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October 18, 2018

My son Andy is a sports reporter and wrote a cover story this week about a high school cheerleading squad for a team that was losing 40-0 at halftime. It was a great article and needless to say, I am very proud of him. However, the article was much more than about a specific team, but covered the ins and outs of cheerleading, and that is what I want to share here.

Even though the team was losing, the cheerleaders were cheery and led. They did not mope – they were not gloomyleaders. They knew they had to ooze energy and lift the crowd. They believed, and they made it reality, that their gold pom-poms, touchdown smiles, and eternal optimism would be transferred into the audience. Cheerleader Paris Harrington said “We still have to be just as peppy as if they were winning 100-0.” Classmate Nicole Ryan echoed “We approach it the same way as if they were winning. We try to keep spirits up.”

It’s not an accident this cheerleading team from Monroe High School is among the best in the country winning numerous state and national championships and awards. They win because they take everything seriously putting in the practice, training, effort and creating electric excitement around whatever they do, always with an “I-mean business-game face.” Irrespective of the awards, the team’s feedback comes from an excited crowd. It also means mixing up the moves and playing to the crowd as well as staying in great shape and depending on teammates to support and catch them when the moves make that necessary. Cheerleading looks effortless but it is very hard and needs to be carefully coached and choreographed; if it looked hard they would not be successful.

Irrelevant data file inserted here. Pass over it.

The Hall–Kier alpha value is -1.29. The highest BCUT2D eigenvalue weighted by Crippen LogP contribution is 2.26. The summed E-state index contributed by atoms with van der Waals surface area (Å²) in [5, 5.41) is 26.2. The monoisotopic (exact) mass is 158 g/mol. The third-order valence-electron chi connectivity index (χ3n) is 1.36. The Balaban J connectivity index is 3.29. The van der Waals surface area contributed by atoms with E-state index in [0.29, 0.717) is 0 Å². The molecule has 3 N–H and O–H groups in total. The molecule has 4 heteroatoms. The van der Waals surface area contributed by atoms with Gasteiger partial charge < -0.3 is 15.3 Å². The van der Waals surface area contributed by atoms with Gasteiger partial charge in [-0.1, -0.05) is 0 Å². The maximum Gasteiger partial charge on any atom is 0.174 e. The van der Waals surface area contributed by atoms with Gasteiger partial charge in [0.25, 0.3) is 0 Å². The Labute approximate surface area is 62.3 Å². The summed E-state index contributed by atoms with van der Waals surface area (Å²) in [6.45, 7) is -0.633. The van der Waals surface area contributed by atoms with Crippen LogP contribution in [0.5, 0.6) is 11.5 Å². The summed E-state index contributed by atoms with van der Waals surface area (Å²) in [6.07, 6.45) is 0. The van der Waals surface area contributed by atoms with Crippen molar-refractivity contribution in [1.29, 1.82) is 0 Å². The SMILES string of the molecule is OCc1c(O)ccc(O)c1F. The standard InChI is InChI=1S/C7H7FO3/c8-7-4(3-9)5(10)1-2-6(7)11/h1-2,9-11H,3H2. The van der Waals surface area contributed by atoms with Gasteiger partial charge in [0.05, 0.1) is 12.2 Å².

Leaders of a business or any group can learn a lot from cheerleaders – they need to be, and must be, the cheerleaders for their team. The worst thing a leader can do is be a gloomyleader. Like these cheerleaders, they must always be “on” and project a winning feeling and aura. Problems should be left to one-on-one meetings behind not so obviously closed doors or through private venting with a spouse or partner. Businesses are not machines but are organic comprised of individuals who work separately or in teams. Each needs to perform at the top of their ability. Doom and gloom leaders, which unfortunately there are plenty of, do not belong in leadership positions. They need to be cheerleaders spurring on their team to do the best they can do – with electric excitement. They need to take a lesson from cheerleaders, and particularly, the Monroe High School team Andy wrote about.

Some of the above came directly from Andy’s article and here is a link if you want to read the original unexpurgated version:

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